In Equation 6, Xt is one-period returns estimated by an ordinary least squares (OLS) process. The residuals, εt and estimated coefficient, , are then used to obtain the returns corrected for thin trading as follows:

in Equation 7 is the returns corrected for thin trading. To adjust for the changes in thin trading over time, Equation 6 will be run by a recursive least squares process, and the corrected recursive estimates are used in Equation 7. Autocorrelation in the corrected returns will now be an indication of return predictability, and therefore market inefficiency.


As mentioned above, we tested for the percentage of subsamples that rejects the martingale null hypothesis on a rolling basis with the AVR, JM and JS tests. The first window started on 03 July 1995 and ended on 02 July 1997, and holding periods of 2, 5, 10, 20 and 40 are used for all the tests. Each of the three tests are therefore performed on 500 data points, after which the window is moved on by one observation. The final window thus started on 01 March 2013 and ended on 03 March 2015.

Each of the tests will, therefore, display when a specific index was efficient, by indicating when the martingale hypothesis holds and when not. When testing for market efficiency by means of the AVR and JM tests, p-values below the 5% significance level (the horizontal dotted line in each of the graphs) leads to a rejection of the martingale hypothesis, implying inefficiency in the market or return predictability. For the JS test, a test statistic above the 5% critical value will lead to a rejection of the martingale hypothesis, thus indicating inefficiency or return predictability. The market efficiency of each index will therefore be displayed as a dynamic state, indicating how efficiency evolves over time. Each date on the graph displays the state of efficiency at that point, based on the previous 500 observations. Figure 1 displays the results of selected indices (the all share index, the Top 40 index, gold mining index, financials index and small cap index).2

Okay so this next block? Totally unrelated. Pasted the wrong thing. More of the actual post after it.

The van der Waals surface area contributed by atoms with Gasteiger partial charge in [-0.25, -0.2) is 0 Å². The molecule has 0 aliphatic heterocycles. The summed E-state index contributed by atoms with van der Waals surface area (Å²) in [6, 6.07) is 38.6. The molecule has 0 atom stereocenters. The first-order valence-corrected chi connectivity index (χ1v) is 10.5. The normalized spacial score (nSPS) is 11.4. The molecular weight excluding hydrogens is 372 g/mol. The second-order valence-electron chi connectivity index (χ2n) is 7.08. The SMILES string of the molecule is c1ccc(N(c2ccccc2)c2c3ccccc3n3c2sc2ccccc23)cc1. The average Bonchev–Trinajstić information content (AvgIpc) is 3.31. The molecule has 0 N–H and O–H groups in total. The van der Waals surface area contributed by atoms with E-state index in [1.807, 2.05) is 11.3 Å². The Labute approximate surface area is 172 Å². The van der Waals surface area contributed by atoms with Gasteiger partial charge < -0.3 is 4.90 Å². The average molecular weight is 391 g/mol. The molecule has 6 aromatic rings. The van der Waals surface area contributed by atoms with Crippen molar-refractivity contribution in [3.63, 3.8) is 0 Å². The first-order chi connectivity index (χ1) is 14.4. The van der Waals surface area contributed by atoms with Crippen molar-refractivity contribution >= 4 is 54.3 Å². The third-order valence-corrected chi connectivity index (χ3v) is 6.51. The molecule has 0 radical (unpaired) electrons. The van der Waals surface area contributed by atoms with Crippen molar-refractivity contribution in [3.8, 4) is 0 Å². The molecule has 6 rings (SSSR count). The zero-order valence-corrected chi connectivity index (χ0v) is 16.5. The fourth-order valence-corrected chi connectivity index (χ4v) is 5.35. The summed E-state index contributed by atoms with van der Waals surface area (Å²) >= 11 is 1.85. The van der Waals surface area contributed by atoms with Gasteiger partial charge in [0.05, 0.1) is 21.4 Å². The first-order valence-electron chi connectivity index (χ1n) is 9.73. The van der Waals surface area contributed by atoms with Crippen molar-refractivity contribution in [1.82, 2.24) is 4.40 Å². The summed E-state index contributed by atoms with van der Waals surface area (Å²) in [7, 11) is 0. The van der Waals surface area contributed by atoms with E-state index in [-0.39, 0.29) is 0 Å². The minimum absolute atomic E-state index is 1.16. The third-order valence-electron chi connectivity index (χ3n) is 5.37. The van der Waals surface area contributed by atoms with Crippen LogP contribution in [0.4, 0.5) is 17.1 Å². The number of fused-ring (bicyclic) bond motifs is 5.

FIGURE 1: J203 – All share index: (a) AVR p-values, (b) JM p-values, (c) JS p-values.

From Figures 1 through 5, it is clear that the sub-indices on the JSE move rapidly between states of efficiency and inefficiency. All of the indices tested display periods of market efficiency, followed by periods of market inefficiency, thus conforming to the AMH as described by Lo (2004). The three tests also corroborate each other. For most of the indices, p-values above the 0.05% critical value for the AVR and JM tests indicate market efficiency for the time frames that the JS statistic spends time below the critical value, indicating market efficiency. This is especially prominent for the all share index where market inefficiency seems to be present for the periods leading up to the years 2000, 2006 and 2014. This trend is also reflected in some of the other indices. The small cap index, for example, experiences inefficiency over the years 2000, 2006 and 2014, but also for a considerable time before and after.

FIGURE 2: J200 – Top 40 index: (a) AVR p-values, (b) JM p-values, (c) JS p-values.

FIGURE 3: J150 – Gold mining index: (a) AVR p-values, (b) JM p-values, (c) JS p-values.

FIGURE 4: J580 – Financials index: (a) AVR p-values, (b) JM p-values, (c) JS p-values.

FIGURE 5: J202 – Small cap index: (a) AVR p-values, (b) JM p-values, (c) JS p-values.